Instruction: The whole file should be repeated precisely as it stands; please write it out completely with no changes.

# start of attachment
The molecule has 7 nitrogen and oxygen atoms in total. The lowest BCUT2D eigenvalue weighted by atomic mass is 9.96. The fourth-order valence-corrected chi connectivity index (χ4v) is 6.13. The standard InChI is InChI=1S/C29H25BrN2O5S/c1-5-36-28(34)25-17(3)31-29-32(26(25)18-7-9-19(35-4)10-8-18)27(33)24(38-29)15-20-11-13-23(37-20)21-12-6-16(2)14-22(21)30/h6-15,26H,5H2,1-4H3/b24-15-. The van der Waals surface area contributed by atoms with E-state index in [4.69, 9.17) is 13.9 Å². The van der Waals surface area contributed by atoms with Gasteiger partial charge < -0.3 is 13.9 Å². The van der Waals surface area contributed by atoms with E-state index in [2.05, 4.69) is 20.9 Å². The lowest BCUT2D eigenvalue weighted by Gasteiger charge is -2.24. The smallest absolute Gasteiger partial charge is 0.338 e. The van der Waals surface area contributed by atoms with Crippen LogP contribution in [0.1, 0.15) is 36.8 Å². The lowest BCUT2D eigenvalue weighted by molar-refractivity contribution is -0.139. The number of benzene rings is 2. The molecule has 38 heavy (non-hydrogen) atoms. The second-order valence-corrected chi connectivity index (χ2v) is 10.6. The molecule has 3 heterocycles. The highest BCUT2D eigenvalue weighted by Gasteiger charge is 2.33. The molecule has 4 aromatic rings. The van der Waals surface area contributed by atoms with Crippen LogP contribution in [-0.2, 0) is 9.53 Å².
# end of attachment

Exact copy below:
The molecule has 7 nitrogen and oxygen atoms in total. The lowest BCUT2D eigenvalue weighted by atomic mass is 9.96. The fourth-order valence-corrected chi connectivity index (χ4v) is 6.13. The standard InChI is InChI=1S/C29H25BrN2O5S/c1-5-36-28(34)25-17(3)31-29-32(26(25)18-7-9-19(35-4)10-8-18)27(33)24(38-29)15-20-11-13-23(37-20)21-12-6-16(2)14-22(21)30/h6-15,26H,5H2,1-4H3/b24-15-. The van der Waals surface area contributed by atoms with E-state index in [4.69, 9.17) is 13.9 Å². The van der Waals surface area contributed by atoms with Gasteiger partial charge < -0.3 is 13.9 Å². The van der Waals surface area contributed by atoms with E-state index in [2.05, 4.69) is 20.9 Å². The lowest BCUT2D eigenvalue weighted by Gasteiger charge is -2.24. The smallest absolute Gasteiger partial charge is 0.338 e. The van der Waals surface area contributed by atoms with Crippen LogP contribution in [0.1, 0.15) is 36.8 Å². The lowest BCUT2D eigenvalue weighted by molar-refractivity contribution is -0.139. The number of benzene rings is 2. The molecule has 38 heavy (non-hydrogen) atoms. The second-order valence-corrected chi connectivity index (χ2v) is 10.6. The molecule has 3 heterocycles. The highest BCUT2D eigenvalue weighted by Gasteiger charge is 2.33. The molecule has 4 aromatic rings. The van der Waals surface area contributed by atoms with Crippen LogP contribution in [-0.2, 0) is 9.53 Å².